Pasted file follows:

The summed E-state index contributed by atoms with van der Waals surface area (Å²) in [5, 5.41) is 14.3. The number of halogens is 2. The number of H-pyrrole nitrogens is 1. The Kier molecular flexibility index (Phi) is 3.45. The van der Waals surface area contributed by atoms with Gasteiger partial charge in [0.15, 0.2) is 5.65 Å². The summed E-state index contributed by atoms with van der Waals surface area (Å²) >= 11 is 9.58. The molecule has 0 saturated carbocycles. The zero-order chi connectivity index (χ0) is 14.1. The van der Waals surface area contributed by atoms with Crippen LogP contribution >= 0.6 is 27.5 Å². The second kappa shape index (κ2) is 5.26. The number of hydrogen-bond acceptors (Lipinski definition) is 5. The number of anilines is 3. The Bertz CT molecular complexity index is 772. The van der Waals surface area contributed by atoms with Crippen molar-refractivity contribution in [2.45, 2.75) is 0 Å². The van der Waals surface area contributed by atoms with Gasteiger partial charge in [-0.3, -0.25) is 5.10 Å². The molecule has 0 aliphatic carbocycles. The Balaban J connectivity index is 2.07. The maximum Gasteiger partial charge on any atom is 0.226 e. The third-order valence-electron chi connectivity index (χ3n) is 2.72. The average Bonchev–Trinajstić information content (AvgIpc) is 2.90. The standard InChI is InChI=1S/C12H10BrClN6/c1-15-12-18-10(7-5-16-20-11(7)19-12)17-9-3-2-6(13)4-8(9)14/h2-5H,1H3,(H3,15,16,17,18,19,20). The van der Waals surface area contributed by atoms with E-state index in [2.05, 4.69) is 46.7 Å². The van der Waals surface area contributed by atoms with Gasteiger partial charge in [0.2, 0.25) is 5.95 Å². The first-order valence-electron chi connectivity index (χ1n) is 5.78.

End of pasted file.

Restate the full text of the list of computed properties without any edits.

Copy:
The summed E-state index contributed by atoms with van der Waals surface area (Å²) in [5, 5.41) is 14.3. The number of halogens is 2. The number of H-pyrrole nitrogens is 1. The Kier molecular flexibility index (Phi) is 3.45. The van der Waals surface area contributed by atoms with Gasteiger partial charge in [0.15, 0.2) is 5.65 Å². The summed E-state index contributed by atoms with van der Waals surface area (Å²) >= 11 is 9.58. The molecule has 0 saturated carbocycles. The zero-order chi connectivity index (χ0) is 14.1. The van der Waals surface area contributed by atoms with Crippen LogP contribution >= 0.6 is 27.5 Å². The second kappa shape index (κ2) is 5.26. The number of hydrogen-bond acceptors (Lipinski definition) is 5. The number of anilines is 3. The Bertz CT molecular complexity index is 772. The van der Waals surface area contributed by atoms with Crippen molar-refractivity contribution in [2.45, 2.75) is 0 Å². The van der Waals surface area contributed by atoms with Gasteiger partial charge in [-0.3, -0.25) is 5.10 Å². The molecule has 0 aliphatic carbocycles. The Balaban J connectivity index is 2.07. The maximum Gasteiger partial charge on any atom is 0.226 e. The third-order valence-electron chi connectivity index (χ3n) is 2.72. The average Bonchev–Trinajstić information content (AvgIpc) is 2.90. The standard InChI is InChI=1S/C12H10BrClN6/c1-15-12-18-10(7-5-16-20-11(7)19-12)17-9-3-2-6(13)4-8(9)14/h2-5H,1H3,(H3,15,16,17,18,19,20). The van der Waals surface area contributed by atoms with E-state index in [2.05, 4.69) is 46.7 Å². The van der Waals surface area contributed by atoms with Gasteiger partial charge in [0.2, 0.25) is 5.95 Å². The first-order valence-electron chi connectivity index (χ1n) is 5.78.